In the first half of the tenth chapter of Going Postal, Moist rushes to save the post office. Intrigued? Then it’s time for Mark to read Discworld.
I. AM. UPSET.
“Gods damn Vetinari!”
I feel like that’s a succinct summary of Moist’s entire predicament, and I’m going to allow myself to laugh at it because most of the rest of this chapter is just so sad. I did not ever like Reacher Gilt, but this chapter… lord. I hate him. I hate him so much, and I find that he is one of the most despicable antagonists in this whole series. (And I say that knowing how much I hated Carcer in Night Watch.) He most likely destroyed the majority of the post office. We don’t even know what the final damage will be. Tiddles, Groat, and countless others nearly died. All that undelivered mail will now never be delivered. And for what? Because he believes in freedom and a life without tyranny? Bullshit. Bullshit!!! The man is threatened by someone offering a service better than his. He’s threatened because Moist helped make it clear just how bullshit the Grand Trunk Company has become since Gilt took it over. And instead of providing a better service or fairly competing with the post office, he sent a banshee (!!!!!) to burn the whole place down, preferably with people inside of it.
A BANSHEE. MR. GRYLE WAS A BANSHEE. Holy shit, I didn’t even consider that! I thought he was an outsider gargoyle, and I get why I thought that, but this makes Gilt even more awful. Y’all, think about the creature he chose to hire. They were able to fly and could silently assassinate pretty much anyone Gilt wanted. We’d seen it happen numerous times before, and now I fully understand how it was that John Dearheart came to die. (And what a horrible way to die, y’all.) UGH, GILT IS THE WORST.
Let’s talk about other things, like this:
Part of Moist von Lipwig was happy to let it happen. But a new and troublesome part was thinking: I was making it work. It was all moving forward. The stamps were really working. It was as good as being a criminal without the crime. It had been fun.
HI, THIS IS SUCH A HUGE DEVELOPMENT. And it’s kind of ironic that I brought up the fact that I couldn’t quite tell if Moist was still a conman if he was using all the techniques he knew and still thought like one, but wasn’t actually conning anyone. So, Moist is changing because of this experience, and he didn’t even realize it. Which is so fascinating!!! He’s found a way to enjoy the world that doesn’t involve doing terrible things to other people, and he still gets to be himself. I do think that the book is eventually going to talk about that, too. Who is Moist going to be at the end of the novel when he’s spent all this time reviving a dead industry and doing—gasp!—actual good things for other people? I don’t know yet! There’s still so much for Moist to do, and I am also convinced that this specific experience—the post office being nearly burnt down—is going to influence his decisions in the immediate future.
But it’s undeniable in this moment that Moist is not the same. The man we met at the start of the book would never have thought this:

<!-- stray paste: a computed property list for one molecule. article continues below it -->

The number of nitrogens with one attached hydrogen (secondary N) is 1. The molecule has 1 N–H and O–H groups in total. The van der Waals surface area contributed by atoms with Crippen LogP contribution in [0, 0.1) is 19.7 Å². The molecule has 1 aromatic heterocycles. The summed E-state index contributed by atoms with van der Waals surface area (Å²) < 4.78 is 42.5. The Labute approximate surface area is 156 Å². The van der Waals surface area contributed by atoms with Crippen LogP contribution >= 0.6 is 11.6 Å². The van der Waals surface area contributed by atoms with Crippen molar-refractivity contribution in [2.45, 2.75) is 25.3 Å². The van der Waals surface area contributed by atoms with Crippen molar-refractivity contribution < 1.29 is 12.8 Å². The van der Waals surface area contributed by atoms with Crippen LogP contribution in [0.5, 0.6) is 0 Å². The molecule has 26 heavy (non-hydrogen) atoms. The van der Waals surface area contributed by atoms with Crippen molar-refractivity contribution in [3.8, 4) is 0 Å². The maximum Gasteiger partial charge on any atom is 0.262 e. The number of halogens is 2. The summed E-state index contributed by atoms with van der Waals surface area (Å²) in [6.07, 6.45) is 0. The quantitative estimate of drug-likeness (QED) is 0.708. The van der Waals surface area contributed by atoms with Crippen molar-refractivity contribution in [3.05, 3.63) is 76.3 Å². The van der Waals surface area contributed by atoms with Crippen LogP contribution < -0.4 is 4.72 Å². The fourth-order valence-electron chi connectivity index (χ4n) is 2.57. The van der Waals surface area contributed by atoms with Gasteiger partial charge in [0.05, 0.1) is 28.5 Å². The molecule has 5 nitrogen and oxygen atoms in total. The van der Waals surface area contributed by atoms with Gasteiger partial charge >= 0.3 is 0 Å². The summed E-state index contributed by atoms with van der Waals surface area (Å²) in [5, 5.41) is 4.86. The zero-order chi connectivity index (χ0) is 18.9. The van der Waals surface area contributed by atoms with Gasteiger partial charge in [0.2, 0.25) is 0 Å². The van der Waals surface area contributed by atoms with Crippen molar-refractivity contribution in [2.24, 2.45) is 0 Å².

He couldn’t hear the letters anymore. Sorry, he thought. I did my best. It wasn’t my fault…
He cares. He cares about those letters, and he recognizes that it is a tragedy that so many of them were destroyed before they could be delivered. That’s growth.
I also want to take the time to state, as a lifetime horror fan, that the scene in which Moist confronts Mr. Gryle is FUCKING TERRIFYING. It’s constructed so well, and part of that comes from Pratchett establishing certain rules that allow him to toy with the reader. We know Mr. Gryle is fast, that they’re upset after eating all those disgusting pigeons, and that the odds are vastly stacked against Moist. Also: CLAWS. Sharp teeth! WINGS. Everything about this felt like pure horror, and it’s such a well constructed sequence, one that also ends a whole lot gorier than I expected. But hey, that Sorting Engine was right there!
And then Pratchett rips my heart out.
I don’t know which part is sadder. It all sort of squishes together into a fabric of tragedy, but at least there’s a bittersweet sense at the end of it all. Anghammarad had survived so many things. And yet, it was in the midst of doing work—work that Anghammarad did dutifully and without complaint, work that was necessary, work that pretty much no one but a golem could do—that they were destroyed. It wasn’t even a malicious thing! They died because they just happened to be standing in the wrong spot at the wrong time. It’s so sudden and so senseless, but then this chapter has to go and just drown me in feelings:
“I Will Stay Here, Please.”
HERE? THERE’S NOTHING TO DO HERE, said Death.
“Yes , I Know,” said the ghost of the golem. “It Is Perfect. I Am Free.”
All those years of doing, of obeying, of following the rules, of following orders. It’s all gone. But now, Anghammarad gets to do absolutely nothing at all forever.
Sounds like paradise.
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